Extended focused assessment with sonography for trauma (EFAST) in the diagnosis of pneumothorax

Experience at a community based level I trauma center

Kalyana C. Nandipati, Shyam Allamaneni, Ravindra Kakarla, Alfredo Wong, Neil Richards, James Satterfield, James W. Turner, Kae Jae Sung

Research output: Contribution to journalArticle

48 Citations (Scopus)

Abstract

Introduction: Early identification of pneumothorax is crucial to reduce the mortality in critically injured patients. The objective of our study is to investigate the utility of surgeon performed extended focused assessment with sonography for trauma (EFAST) in the diagnosis of pneumothorax. Methods: We prospectively analysed 204 trauma patients in our level I trauma center over a period of 12 (06/2007-05/2008) months in whom EFAST was performed. The patients' demographics, type of injury, clinical examination findings (decreased air entry), CXR, EFAST and CT scan findings were entered into the data base. Sensitivity, specificity, positive (PPV) and negative predictive values (NPV) were calculated. Results: Of 204 patients (mean age - 43.01 ± 19.5 years, sex - male 152, female 52) 21 (10.3%) patients had pneumothorax. Of 21 patients who had pneumothorax 12 were due to blunt trauma and 9 were due to penetrating trauma. The diagnosis of pneumothorax in 204 patients demonstrated the following: clinical examination was positive in 17 patients (true positive in 13/21, 62%; 4 were false positive and 8 were false negative), CXR was positive in 16 (true positive in 15/19, 79%; 1 false positive, 4 missed and 2 CXR not performed before chest tube) patients and EFAST was positive in 21 patients (20 were true positive [95.2%], 1 false positive and 1 false negative). In diagnosing pneumothorax EFAST has significantly higher sensitivity compared to the CXR (P = 0.02). Conclusions: Surgeon performed trauma room extended FAST is simple and has higher sensitivity compared to the chest X-ray and clinical examination in detecting pneumothorax.

Original languageEnglish
Pages (from-to)511-514
Number of pages4
JournalInjury
Volume42
Issue number5
DOIs
StatePublished - May 2011
Externally publishedYes

Fingerprint

Trauma Centers
Pneumothorax
Ultrasonography
Wounds and Injuries
Chest Tubes
Thorax
Air
X-Rays
Demography
Databases
Sensitivity and Specificity
Mortality

All Science Journal Classification (ASJC) codes

  • Emergency Medicine
  • Orthopedics and Sports Medicine

Cite this

Extended focused assessment with sonography for trauma (EFAST) in the diagnosis of pneumothorax : Experience at a community based level I trauma center. / Nandipati, Kalyana C.; Allamaneni, Shyam; Kakarla, Ravindra; Wong, Alfredo; Richards, Neil; Satterfield, James; Turner, James W.; Sung, Kae Jae.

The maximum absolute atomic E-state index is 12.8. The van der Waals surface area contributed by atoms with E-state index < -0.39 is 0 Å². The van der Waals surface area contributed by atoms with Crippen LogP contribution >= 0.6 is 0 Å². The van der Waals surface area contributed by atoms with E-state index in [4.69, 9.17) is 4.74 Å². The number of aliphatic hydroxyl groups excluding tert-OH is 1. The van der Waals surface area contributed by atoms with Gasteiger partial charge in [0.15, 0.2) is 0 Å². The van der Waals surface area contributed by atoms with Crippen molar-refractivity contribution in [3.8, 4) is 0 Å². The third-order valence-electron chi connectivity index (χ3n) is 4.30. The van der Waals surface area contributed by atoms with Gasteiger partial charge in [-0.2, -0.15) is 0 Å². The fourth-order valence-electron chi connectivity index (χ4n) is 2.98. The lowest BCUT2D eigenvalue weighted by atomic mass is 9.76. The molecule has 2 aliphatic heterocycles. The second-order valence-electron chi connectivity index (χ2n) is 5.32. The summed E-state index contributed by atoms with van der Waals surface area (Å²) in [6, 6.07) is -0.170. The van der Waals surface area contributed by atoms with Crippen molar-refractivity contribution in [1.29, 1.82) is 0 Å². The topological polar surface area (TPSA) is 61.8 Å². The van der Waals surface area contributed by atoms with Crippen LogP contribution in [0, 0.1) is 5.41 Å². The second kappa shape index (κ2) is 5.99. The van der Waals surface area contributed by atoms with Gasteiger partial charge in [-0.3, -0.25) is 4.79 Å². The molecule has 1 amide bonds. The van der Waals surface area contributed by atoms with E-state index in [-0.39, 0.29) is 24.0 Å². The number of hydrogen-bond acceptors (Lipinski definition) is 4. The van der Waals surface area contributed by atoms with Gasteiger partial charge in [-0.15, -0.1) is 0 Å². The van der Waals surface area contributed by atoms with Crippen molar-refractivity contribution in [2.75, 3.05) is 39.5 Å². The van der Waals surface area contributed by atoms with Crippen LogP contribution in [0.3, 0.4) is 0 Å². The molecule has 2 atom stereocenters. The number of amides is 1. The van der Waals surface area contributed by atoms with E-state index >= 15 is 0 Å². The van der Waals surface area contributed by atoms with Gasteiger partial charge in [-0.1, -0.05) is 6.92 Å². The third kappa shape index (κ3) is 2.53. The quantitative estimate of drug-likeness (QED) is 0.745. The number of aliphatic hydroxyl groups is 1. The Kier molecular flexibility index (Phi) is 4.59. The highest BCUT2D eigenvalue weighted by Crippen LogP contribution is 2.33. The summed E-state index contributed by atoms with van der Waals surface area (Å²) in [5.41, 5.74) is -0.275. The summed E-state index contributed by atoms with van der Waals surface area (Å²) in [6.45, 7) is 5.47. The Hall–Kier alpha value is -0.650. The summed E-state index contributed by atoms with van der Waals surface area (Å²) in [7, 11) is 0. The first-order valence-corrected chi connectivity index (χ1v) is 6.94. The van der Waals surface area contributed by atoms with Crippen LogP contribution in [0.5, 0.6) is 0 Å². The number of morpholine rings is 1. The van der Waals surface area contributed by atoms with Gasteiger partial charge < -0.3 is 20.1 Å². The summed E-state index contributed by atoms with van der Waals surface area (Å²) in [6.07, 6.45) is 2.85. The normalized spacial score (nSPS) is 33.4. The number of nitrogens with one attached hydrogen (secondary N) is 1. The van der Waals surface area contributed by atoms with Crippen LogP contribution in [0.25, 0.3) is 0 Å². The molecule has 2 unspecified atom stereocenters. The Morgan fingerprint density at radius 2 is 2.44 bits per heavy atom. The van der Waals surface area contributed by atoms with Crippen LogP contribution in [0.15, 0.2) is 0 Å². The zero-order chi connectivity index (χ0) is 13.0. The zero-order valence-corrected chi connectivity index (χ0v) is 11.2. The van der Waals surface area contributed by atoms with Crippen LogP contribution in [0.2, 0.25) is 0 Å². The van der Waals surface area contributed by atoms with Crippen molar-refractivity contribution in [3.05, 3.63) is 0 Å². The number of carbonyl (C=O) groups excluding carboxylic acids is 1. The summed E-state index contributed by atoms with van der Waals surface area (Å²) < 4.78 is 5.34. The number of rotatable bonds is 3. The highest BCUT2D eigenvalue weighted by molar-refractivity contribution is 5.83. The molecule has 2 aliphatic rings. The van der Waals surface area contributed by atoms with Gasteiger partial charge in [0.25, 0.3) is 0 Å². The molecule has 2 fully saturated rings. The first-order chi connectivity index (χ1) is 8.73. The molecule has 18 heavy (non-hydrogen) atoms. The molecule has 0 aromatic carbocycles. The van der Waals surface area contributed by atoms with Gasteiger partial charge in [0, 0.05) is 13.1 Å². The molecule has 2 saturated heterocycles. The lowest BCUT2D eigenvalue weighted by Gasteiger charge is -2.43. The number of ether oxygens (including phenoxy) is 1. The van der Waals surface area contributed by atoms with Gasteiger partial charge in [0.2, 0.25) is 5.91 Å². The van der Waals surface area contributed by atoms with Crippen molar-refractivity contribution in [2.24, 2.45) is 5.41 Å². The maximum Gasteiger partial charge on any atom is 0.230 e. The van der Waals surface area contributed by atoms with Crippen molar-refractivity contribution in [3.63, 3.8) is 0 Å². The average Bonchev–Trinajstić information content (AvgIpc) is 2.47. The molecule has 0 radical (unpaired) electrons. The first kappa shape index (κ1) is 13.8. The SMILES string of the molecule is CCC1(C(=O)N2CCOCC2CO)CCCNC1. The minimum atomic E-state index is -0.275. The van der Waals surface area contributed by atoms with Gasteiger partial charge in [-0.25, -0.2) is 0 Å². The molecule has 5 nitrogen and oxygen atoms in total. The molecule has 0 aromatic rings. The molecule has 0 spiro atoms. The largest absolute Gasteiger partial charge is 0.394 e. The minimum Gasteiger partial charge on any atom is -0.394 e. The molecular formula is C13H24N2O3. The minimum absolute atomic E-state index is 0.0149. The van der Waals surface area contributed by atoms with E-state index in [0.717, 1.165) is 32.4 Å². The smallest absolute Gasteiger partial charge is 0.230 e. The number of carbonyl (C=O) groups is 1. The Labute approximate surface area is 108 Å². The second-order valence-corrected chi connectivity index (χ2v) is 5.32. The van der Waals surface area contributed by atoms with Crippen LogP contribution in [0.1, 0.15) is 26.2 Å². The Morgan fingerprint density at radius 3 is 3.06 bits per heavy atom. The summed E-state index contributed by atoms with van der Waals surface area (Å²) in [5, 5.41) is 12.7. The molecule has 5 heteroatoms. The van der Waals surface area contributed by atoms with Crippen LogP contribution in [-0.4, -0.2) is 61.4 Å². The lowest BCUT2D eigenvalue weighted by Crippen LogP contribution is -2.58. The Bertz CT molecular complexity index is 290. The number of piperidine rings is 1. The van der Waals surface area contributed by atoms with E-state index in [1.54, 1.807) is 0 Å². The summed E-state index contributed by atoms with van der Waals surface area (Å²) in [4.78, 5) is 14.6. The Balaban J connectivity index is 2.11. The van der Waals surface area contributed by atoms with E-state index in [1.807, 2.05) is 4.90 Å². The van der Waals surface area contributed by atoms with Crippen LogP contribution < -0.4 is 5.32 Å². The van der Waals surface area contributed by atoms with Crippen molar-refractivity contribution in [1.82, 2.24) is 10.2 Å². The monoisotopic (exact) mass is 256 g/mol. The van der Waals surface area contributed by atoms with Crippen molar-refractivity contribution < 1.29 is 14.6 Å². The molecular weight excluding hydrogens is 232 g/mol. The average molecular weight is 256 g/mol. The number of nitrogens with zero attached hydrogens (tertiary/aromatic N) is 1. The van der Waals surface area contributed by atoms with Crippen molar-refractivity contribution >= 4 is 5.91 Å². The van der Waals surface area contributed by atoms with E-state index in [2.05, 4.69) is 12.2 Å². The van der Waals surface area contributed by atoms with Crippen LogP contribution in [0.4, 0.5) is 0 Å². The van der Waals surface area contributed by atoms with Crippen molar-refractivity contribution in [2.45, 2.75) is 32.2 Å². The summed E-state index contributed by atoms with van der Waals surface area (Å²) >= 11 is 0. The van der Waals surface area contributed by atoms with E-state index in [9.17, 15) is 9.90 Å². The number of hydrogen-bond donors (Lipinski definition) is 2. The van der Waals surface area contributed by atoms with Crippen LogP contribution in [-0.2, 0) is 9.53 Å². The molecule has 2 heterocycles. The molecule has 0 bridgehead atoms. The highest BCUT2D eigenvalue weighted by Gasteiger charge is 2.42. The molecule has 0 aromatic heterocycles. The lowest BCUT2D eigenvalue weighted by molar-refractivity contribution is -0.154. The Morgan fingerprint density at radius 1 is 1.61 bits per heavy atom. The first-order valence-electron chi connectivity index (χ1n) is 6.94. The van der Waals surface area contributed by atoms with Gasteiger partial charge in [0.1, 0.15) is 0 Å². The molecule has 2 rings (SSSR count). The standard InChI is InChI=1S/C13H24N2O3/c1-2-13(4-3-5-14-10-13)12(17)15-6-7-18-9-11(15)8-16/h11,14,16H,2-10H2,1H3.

In: Injury, Vol. 42, No. 5, 05.2011, p. 511-514.

Research output: Contribution to journalArticle

Nandipati, Kalyana C. ; Allamaneni, Shyam ; Kakarla, Ravindra ; Wong, Alfredo ; Richards, Neil ; Satterfield, James ; Turner, James W. ; Sung, Kae Jae. / Extended focused assessment with sonography for trauma (EFAST) in the diagnosis of pneumothorax : Experience at a community based level I trauma center. In: Injury. 2011 ; Vol. 42, No. 5. pp. 511-514.
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abstract = "Introduction: Early identification of pneumothorax is crucial to reduce the mortality in critically injured patients. The objective of our study is to investigate the utility of surgeon performed extended focused assessment with sonography for trauma (EFAST) in the diagnosis of pneumothorax. Methods: We prospectively analysed 204 trauma patients in our level I trauma center over a period of 12 (06/2007-05/2008) months in whom EFAST was performed. The patients' demographics, type of injury, clinical examination findings (decreased air entry), CXR, EFAST and CT scan findings were entered into the data base. Sensitivity, specificity, positive (PPV) and negative predictive values (NPV) were calculated. Results: Of 204 patients (mean age - 43.01 ± 19.5 years, sex - male 152, female 52) 21 (10.3{\%}) patients had pneumothorax. Of 21 patients who had pneumothorax 12 were due to blunt trauma and 9 were due to penetrating trauma. The diagnosis of pneumothorax in 204 patients demonstrated the following: clinical examination was positive in 17 patients (true positive in 13/21, 62{\%}; 4 were false positive and 8 were false negative), CXR was positive in 16 (true positive in 15/19, 79{\%}; 1 false positive, 4 missed and 2 CXR not performed before chest tube) patients and EFAST was positive in 21 patients (20 were true positive [95.2{\%}], 1 false positive and 1 false negative). In diagnosing pneumothorax EFAST has significantly higher sensitivity compared to the CXR (P = 0.02). Conclusions: Surgeon performed trauma room extended FAST is simple and has higher sensitivity compared to the chest X-ray and clinical examination in detecting pneumothorax.",
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AU - Kakarla, Ravindra

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